Perhaps there is someone else that has an opinion here, but for now Judi I would stick with the propane canister. Cheers!
You can use either of these instead of the orange zest. You can also leave the zest in if you like.
No special changes or adjustments during preparation. I would suggest only using about a tablespoon or so of either liqueurs; just enough to lightly flavor the cream. Cheers!
A propane torch is ideal for caramelizing the sugar on top of the custard. You can control the heat and spread it around the surface to quickly caramelize the sugar. They are quite inexpensive and worth the few dollars to ensure success.
Do not use a toaster oven - they are usually not hot enough. You will run the risk of melting the custard before the sugar on top becomes caramelized and wind up ruining your dessert. You can try the broiler in your oven, but make sure it is very very hot. Some home broilers just can't get hot enough. Again, you may run the risk of the custard melting before the sugar is caramelized. I don't think it's worth it - sometimes certain tools are required for the best results. Cheers!
This recipe and video is incredible. I have just eaten ny fourth batch and have a few comments. I'd appreciate any reactions. First and every time, I have used Triple Sec for the orange flavor. After the vanilla bean in the first batch, I have been cheating and using a half teaspoon of pure vanilla extract which has eliminated the straining and making this very easy to prepare. I found in the first two batches, 20 minutes produced a very firm custard which was creamy but not the velvety smooth texture of good restaurant creme brulee. So, I reduced the cooking time to 18 minutes and allowed the ramakins to remain in the hot water for an additional minute outside the oven - and it turns out perfect.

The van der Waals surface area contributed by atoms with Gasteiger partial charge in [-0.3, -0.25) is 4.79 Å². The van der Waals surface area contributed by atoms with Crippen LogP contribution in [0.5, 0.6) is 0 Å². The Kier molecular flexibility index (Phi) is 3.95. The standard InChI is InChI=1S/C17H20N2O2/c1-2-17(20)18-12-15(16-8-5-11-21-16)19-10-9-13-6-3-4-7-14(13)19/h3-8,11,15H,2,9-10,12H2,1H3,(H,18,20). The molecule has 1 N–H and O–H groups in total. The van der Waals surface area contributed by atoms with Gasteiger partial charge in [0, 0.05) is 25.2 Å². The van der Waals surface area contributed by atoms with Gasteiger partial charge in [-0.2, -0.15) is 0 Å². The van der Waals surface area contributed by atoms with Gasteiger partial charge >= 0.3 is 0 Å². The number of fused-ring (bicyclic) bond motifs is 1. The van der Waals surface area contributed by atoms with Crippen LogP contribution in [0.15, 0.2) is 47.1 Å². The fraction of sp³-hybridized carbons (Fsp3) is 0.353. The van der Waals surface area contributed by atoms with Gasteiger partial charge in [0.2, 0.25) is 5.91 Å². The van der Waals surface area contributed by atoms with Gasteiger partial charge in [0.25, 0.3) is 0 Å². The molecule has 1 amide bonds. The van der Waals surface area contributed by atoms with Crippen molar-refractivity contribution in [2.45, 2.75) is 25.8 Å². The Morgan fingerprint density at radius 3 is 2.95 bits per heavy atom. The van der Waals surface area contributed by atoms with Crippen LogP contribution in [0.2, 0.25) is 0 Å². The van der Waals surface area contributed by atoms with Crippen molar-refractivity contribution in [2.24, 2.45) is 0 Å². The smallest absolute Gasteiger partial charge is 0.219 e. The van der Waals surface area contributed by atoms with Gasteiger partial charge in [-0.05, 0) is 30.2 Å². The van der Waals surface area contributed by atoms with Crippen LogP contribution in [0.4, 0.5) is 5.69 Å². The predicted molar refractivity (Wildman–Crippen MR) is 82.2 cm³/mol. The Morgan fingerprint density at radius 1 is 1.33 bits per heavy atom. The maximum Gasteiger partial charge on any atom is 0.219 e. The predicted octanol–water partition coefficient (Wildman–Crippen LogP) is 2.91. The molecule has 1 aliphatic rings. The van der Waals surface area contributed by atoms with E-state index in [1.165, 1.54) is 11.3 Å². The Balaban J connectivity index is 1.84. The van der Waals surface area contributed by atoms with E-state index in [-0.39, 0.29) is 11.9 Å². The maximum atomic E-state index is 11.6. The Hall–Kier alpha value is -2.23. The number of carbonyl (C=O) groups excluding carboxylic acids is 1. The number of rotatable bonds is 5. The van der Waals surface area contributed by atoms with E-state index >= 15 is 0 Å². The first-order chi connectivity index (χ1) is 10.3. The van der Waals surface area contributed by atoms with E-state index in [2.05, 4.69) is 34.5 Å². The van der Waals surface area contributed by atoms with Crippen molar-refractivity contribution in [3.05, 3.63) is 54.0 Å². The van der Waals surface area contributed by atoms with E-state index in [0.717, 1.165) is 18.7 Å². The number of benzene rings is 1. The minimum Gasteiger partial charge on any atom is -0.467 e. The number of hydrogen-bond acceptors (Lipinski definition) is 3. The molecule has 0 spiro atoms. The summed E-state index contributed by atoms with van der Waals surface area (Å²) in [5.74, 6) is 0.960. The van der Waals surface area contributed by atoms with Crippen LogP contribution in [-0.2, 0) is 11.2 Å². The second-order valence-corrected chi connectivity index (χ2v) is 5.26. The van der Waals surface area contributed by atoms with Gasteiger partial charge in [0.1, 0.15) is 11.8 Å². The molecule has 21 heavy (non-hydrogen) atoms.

After chilling, I found just before torching, that if I dip my finger in water an lightly coat the surface of the creme brulee, I can add the sugar, swirl it around then dump the excess while a perfect amount of sugar sticks to the wet surface for immediate torching.
So that's my two bits - any comments would be welcome. What an incredible recipe.
It doesn't sound like you cheated at all! It sounds like you are using your intuition and common sense to guide you and find what works for you.
All ovens are different, so your adjustments with cooking time have proven to work. As far as the substitutions go, it's all about experimenting and trying different things. Glad that you didn't make the flavors too crazy though - sometimes people get carried away with changing a classic way too much.
Overall, nice job! Glad to hear you are having great success in the kitchen. Happy Cooking!
You could give it a try but I cannot say it would work. That's the fun of cooking we are all free to experiment - sometimes you end up with a winner, sometimes you end up with a loser - but either way you always learn something. Cheers!